Dee Anna BROSSOIT, Plaintiff and Appellant, v. Lawrence D. BROSSOIT et al., Defendants and Respondents.
Dee Anna M. Brossoit, the mother of the two children who are the subjects of this proceeding, appeals from an order declining to exercise jurisdiction over her motion to modify child custody. She contends the trial court erred in leaving it to the courts of Tennessee, where her children now live with their paternal grandparents, to determine the merits of the custody issue.
STATEMENT OF THE CASE AND FACTS
The marriage of appellant and Lawrence Brossoit was dissolved on March 24, 1987. The judgment of dissolution ordered joint legal custody of the couple's two minor sons, with primary physical custody to the husband and reasonable visitation rights to appellant. Since 1987, the children have lived with their paternal grandmother, Marion Brossoit, who assumed their care.
In 1991, appellant filed an application for an order to show cause for modification of child custody, seeking to obtain physical custody of the children, and obtained a temporary restraining order prohibiting the grandmother from removing the children from the state. The grandmother did not leave the state and the matter was apparently not pursued.
On March 12, 1993, appellant filed another application for an order to show cause for modification of child custody and again obtained a temporary restraining order prohibiting the grandmother from removing the children from the state. According to appellant's declaration, at the time the court ordered primary physical custody to the children's father, appellant did not have sufficient means or earning capacity to provide a home for them and felt they would be better off with their grandmother; since that time appellant had continued her education and obtained the skills necessary to provide a stable home for the children; the children's father had not lived with them since 1987 or provided for their support, had several criminal convictions, was on probation, had not held a steady job for over five years, had no permanent residence, was on state aid, and had a history of violence against appellant; the children had been on Aid to Families with Dependent Children since July 1989, with appellant paying monthly reimbursement to the county; the grandmother had informed appellant she was moving to Tennessee on or before March 19, 1993 and the children would remain on state aid if they moved with her. A subsequent declaration filed in January 1994 added that appellant's former husband caused her to lose her job in 1987 by harassing her at her work place and attacking with a knife store employees who tried to keep him away from her; her former husband and his sister, who lived with the children in Tennessee had each been convicted of many crimes; appellant had maintained constant contact with her children during the time they lived with the grandmother and had had substantial involvement in the children's schooling, including making presentations at their school and assisting on field trips; appellant was earning approximately $40,000 annually and was ready and willing to support and care for the children; and appellant was concerned about her children being raised by the grandmother, all of whose own children, appellant claimed, had grown up to be criminals, alcoholics and drug abusers who did not work.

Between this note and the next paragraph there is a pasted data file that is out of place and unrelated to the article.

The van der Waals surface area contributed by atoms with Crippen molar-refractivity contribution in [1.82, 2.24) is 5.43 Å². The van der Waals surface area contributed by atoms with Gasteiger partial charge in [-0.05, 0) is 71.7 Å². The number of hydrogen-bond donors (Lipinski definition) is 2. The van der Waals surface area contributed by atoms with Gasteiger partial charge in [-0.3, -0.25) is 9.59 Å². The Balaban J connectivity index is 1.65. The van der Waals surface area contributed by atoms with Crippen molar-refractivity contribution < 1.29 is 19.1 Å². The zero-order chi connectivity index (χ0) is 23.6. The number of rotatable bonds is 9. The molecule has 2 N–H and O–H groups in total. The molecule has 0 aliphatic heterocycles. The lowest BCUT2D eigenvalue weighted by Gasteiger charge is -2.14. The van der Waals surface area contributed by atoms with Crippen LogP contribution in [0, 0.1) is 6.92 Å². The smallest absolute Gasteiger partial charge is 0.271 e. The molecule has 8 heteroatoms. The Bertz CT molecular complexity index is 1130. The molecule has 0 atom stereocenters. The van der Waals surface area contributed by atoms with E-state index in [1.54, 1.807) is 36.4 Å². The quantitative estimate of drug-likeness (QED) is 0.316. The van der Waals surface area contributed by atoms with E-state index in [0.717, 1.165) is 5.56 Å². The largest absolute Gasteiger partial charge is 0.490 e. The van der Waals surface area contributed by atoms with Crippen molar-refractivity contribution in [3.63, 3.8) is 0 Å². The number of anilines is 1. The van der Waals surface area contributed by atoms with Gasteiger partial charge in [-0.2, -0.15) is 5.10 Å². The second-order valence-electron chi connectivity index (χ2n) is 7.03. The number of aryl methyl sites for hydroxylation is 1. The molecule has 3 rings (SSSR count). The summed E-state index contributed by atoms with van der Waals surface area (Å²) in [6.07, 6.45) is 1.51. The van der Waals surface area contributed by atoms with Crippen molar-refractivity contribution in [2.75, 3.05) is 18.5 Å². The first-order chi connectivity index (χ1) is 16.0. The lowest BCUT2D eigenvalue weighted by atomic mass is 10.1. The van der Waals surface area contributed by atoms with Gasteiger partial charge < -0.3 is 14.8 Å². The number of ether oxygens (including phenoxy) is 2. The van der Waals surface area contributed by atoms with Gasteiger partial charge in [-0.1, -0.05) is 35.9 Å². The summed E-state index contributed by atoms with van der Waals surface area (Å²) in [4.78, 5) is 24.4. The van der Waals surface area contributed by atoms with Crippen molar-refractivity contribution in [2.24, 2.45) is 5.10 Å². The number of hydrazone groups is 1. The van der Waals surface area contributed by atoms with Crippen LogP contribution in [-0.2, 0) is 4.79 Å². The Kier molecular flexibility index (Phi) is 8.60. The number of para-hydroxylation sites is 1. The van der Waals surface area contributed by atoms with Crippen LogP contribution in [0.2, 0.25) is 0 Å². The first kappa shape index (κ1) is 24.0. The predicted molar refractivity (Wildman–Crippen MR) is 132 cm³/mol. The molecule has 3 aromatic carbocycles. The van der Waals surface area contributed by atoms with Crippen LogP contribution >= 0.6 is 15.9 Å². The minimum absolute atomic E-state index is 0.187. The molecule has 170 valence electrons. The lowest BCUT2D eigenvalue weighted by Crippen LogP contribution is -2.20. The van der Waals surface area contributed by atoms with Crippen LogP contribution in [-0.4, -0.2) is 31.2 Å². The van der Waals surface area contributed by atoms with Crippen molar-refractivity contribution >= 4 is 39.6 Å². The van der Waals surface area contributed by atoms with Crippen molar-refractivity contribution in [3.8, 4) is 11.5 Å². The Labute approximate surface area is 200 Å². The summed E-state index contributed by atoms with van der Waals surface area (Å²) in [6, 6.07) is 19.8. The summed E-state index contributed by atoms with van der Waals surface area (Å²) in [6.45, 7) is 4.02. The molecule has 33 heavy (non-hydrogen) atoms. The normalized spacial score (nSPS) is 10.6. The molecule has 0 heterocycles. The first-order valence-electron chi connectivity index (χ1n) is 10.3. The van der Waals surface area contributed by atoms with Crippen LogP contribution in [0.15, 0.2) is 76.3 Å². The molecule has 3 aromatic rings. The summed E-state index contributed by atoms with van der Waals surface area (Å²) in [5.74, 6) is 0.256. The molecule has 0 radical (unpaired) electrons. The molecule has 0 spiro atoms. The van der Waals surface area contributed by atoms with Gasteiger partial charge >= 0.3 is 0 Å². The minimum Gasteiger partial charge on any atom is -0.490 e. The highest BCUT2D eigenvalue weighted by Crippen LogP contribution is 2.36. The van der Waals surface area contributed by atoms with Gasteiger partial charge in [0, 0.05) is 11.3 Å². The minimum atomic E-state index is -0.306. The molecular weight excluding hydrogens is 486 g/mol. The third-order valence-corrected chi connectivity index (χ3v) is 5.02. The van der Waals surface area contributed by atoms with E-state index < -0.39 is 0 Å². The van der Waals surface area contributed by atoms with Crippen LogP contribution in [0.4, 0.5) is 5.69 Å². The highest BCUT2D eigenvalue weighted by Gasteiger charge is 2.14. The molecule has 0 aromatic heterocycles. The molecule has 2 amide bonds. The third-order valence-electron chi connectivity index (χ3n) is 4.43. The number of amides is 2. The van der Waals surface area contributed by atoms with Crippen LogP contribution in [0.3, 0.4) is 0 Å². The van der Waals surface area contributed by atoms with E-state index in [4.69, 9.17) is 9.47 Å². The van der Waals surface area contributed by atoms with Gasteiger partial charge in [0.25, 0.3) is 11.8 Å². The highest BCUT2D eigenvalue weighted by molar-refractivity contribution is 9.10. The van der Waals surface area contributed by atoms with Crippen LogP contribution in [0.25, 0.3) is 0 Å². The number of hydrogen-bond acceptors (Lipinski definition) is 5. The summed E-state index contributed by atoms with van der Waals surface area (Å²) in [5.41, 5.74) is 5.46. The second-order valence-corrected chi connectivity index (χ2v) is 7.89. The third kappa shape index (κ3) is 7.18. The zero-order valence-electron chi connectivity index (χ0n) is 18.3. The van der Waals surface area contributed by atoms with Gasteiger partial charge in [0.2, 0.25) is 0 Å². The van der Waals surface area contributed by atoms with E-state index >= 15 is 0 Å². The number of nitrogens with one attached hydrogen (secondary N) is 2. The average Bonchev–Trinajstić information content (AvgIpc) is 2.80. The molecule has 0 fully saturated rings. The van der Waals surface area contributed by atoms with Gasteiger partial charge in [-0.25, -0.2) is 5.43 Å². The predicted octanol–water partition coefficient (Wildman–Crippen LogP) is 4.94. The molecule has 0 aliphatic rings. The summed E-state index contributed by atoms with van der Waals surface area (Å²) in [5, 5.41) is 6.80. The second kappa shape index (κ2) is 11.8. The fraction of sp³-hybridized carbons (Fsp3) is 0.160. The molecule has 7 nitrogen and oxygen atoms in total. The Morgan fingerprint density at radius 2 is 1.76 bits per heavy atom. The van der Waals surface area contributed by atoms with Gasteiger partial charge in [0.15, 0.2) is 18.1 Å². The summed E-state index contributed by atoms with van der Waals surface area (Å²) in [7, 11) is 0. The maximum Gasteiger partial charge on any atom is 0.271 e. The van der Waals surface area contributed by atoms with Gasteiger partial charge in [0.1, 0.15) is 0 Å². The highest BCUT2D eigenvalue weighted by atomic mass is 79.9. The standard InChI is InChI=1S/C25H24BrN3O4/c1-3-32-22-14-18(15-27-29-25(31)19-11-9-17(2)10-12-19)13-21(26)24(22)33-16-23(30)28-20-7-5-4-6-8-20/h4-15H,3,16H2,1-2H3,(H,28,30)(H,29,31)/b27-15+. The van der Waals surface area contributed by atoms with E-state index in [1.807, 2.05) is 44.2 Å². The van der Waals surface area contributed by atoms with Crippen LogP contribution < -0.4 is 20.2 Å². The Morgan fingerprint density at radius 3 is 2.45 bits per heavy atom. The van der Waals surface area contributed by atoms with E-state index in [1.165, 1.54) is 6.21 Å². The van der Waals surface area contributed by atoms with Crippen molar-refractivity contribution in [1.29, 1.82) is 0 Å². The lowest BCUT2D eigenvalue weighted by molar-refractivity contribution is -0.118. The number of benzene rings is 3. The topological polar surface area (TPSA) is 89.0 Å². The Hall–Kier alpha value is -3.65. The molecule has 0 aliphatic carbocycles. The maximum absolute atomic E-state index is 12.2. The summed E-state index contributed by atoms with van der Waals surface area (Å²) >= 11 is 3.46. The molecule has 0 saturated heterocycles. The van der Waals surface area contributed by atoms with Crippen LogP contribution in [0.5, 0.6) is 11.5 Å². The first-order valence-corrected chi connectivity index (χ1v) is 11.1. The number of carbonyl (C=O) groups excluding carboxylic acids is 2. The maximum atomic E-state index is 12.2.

According to appellant's declaration, she had spoken with the grandmother by telephone on the day she filed her petition for custody in March 1993 and informed her the temporary restraining order had been issued. Appellant was unable to serve the grandmother because the grandmother left for Tennessee with the children “very shortly” after this conversation.
On December 13, 1993, having previously been unable to locate her former husband to serve him, appellant filed another application for an order to show cause to modify child custody. The hearing date was set for December 21, 1993.
On December 20, 1993, the grandmother filed a petition for guardianship of the children in Tennessee. The petition did not mention the California custody case. Also on December 20, 1993, the grandmother signed a declaration in the California case. In her declaration, the grandmother stated that the children had lived with her since January 1987 and in Tennessee since March 1993; a guardianship action had been filed in Tennessee; appellant had known in advance that the children were moving to Tennessee, had the ability to telephone them, and was to have a visit with them from December 26 through January 3; appellant did not telephone the boys often and had canceled a visit with them the previous summer; appellant in 1991 had terminated after three weeks a trial arrangement under which the boys spent a few days a week with her and in 1992 had agreed the grandmother should adopt the boys. The grandmother believed appellant was moving for a change in custody because she did not want to pay support for the children.
In a January 10, 1994, declaration, the grandmother added to the above recitation that she had taken the children for a visit with appellant on the weekend before their move to Tennessee; appellant had not advised her of the existence of any restraining order; the children had told her after the visit that appellant had told them she had papers she could sign to keep them from going to Tennessee and asked if they wanted to move or stay with appellant; and the children had said they refused to live with appellant. The grandmother further stated that appellant had canceled the visit scheduled to begin on December 26, 1993, had often gone months without contact with the children and had never seen the children's report cards, attended teacher conferences or gone on field trips with their school.
At the December 21, 1993, hearing in California, appellant's former husband informed the court of the Tennessee guardianship proceeding and the case was continued until the following day to enable the court to contact the Tennessee court. On December 22, 1993, after speaking with the Tennessee judge and learning that the guardianship proceeding was set for hearing on January 13, 1994, the referee hearing the California case as judge pro tempore continued the matter until January 20, 1994, and set a briefing schedule, instructing the parties to file their points and authorities in both courts simultaneously.